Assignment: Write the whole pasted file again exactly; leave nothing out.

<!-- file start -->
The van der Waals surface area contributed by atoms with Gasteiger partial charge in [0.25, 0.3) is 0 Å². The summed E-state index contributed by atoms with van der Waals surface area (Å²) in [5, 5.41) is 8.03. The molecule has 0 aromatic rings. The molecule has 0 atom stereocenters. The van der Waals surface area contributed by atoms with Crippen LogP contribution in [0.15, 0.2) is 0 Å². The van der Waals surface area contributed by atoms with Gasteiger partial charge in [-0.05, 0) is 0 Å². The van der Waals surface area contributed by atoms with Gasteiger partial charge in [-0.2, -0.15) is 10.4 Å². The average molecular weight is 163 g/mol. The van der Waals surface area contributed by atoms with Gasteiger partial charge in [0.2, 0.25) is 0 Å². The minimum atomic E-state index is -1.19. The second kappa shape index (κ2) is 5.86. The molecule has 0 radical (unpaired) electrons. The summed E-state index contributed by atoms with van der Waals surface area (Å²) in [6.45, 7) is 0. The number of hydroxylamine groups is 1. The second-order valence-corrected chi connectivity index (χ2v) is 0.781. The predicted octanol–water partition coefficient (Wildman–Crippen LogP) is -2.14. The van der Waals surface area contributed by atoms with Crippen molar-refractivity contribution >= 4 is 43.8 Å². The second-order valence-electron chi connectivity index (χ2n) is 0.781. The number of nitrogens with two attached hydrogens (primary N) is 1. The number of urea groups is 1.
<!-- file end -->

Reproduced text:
The van der Waals surface area contributed by atoms with Gasteiger partial charge in [0.25, 0.3) is 0 Å². The summed E-state index contributed by atoms with van der Waals surface area (Å²) in [5, 5.41) is 8.03. The molecule has 0 aromatic rings. The molecule has 0 atom stereocenters. The van der Waals surface area contributed by atoms with Crippen LogP contribution in [0.15, 0.2) is 0 Å². The van der Waals surface area contributed by atoms with Gasteiger partial charge in [-0.05, 0) is 0 Å². The van der Waals surface area contributed by atoms with Gasteiger partial charge in [-0.2, -0.15) is 10.4 Å². The average molecular weight is 163 g/mol. The van der Waals surface area contributed by atoms with Gasteiger partial charge in [0.2, 0.25) is 0 Å². The minimum atomic E-state index is -1.19. The second kappa shape index (κ2) is 5.86. The molecule has 0 radical (unpaired) electrons. The summed E-state index contributed by atoms with van der Waals surface area (Å²) in [6.45, 7) is 0. The number of hydroxylamine groups is 1. The second-order valence-corrected chi connectivity index (χ2v) is 0.781. The predicted octanol–water partition coefficient (Wildman–Crippen LogP) is -2.14. The van der Waals surface area contributed by atoms with Crippen molar-refractivity contribution >= 4 is 43.8 Å². The second-order valence-electron chi connectivity index (χ2n) is 0.781. The number of nitrogens with two attached hydrogens (primary N) is 1. The number of urea groups is 1.